The Thomas Francis Jr. collections consists of the personal and professional papers of one of the developers of the influenza and poliomyelitis vaccinations. Francis taught epidemiology at the School of Public Health and medical school from 1941 to 1969 and greatly influenced the direction of research in his field.

Important certainly for the study of influenza and poliomyelitis research, the Francis papers also document changes in the way scientific research, particularly medical research, was managed. In his correspondence files, the records from his work in combating influenza and poliomyelitis, and his participation in various professional societies, the researcher will find Francis interacting as a member of a scientific community, working with others, soliciting and exchanging views, and administering, when needed, vast programs of testing.

The Thomas Francis, Jr. papers have been arranged into seven series: General; Correspondence; Poliomyelitis Vaccine Evaluation Center; Organizations; University of Michigan; Speeches, Articles, etc.; Topical Files; and Personal/Biographical. Specific topics covered in the collection are mentioned in the descriptions of individual series. In sum, the collection documents more thoroughly Francis' work since coming to the University of Michigan in 1941. Francis' fame rests upon his research and his heading-up of influenza and poliomyelitis testing programs. For some topics, use of the Francis papers will require of the researcher at least a basic level of knowledge of epidemiology or disease control. Other subjects, such as the administration of research projects and the ways in which information is transmitted within the scientific community are less specialized and capable of being understood by the informed layperson.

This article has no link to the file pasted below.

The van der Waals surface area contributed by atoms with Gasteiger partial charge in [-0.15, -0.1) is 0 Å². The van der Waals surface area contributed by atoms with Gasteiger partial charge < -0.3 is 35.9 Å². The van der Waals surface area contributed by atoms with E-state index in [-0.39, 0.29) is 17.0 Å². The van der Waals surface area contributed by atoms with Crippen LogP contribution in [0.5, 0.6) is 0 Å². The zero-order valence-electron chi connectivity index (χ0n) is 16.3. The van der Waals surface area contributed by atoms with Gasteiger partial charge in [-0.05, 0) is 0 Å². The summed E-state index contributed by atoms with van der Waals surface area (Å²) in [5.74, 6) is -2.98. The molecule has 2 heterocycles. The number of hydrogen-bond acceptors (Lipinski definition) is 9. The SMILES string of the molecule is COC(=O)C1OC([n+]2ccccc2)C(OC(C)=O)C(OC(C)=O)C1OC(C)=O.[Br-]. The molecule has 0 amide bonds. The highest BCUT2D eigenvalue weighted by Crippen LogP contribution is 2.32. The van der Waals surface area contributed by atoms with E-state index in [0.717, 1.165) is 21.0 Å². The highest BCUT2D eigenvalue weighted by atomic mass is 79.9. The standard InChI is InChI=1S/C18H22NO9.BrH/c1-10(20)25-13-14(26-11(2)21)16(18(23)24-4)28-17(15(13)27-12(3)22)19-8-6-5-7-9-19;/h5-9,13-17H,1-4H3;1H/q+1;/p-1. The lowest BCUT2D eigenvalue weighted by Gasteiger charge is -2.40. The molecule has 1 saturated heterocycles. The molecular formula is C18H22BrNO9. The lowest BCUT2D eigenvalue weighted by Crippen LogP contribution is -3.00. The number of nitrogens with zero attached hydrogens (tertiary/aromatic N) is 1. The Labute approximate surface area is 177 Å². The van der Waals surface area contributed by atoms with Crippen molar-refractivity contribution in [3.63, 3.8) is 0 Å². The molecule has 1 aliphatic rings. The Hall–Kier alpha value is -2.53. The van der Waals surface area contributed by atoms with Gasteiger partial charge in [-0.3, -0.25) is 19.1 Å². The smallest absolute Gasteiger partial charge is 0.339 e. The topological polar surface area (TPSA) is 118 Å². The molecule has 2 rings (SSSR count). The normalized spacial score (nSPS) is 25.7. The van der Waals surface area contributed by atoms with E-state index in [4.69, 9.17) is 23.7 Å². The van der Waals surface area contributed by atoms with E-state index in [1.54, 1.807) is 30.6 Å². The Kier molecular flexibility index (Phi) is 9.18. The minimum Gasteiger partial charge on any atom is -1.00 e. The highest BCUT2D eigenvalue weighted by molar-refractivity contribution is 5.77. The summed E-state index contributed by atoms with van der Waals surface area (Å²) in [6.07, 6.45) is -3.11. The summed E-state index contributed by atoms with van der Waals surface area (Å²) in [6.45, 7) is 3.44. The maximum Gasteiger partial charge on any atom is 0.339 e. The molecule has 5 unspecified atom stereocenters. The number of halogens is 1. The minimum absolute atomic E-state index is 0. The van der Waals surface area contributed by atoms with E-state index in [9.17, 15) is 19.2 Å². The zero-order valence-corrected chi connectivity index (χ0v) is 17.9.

Parts of the Francis papers have not yet been completely processed. Most of these subseries pertain to Francis' organizational commitments and to his membership on various boards and commissions. Types of records in these unprocessed subseries consist of minutes of meetings and procedural records. These unprocessed records are indicated on the finding aid along with the bulk size of the subseries.


Urban League of Greater Muskegon Records, 1943-1995 (majority within 1943-1992)

17.5 linear feet

Records of the Urban League of Greater Muskegon and its predecessor the Citizen's Recreation Association of Muskegon. Board of directors files, executive director's files, community organization department files, printed material, newspaper clippings, photographs, and miscellanea.

The records of the Urban League of Greater Muskegon have come to the library in two principal accessions, in 1964 and 1995. Included are correspondence, minutes, reports, printed materials, and newspaper clippings documenting the work of the organization. The record group has been divided into the following series:

  1. History/Background Information
  2. Board of Directors
  3. Organizational
  4. Executive Director
  5. Topical File
  6. Community Organization Department
  7. Urban League Guild of Greater Muskegon
  8. Printed Material
  9. Newspaper Clippings
  10. Health Topical File
  11. Programs
  12. Related Organizations
  13. Photographs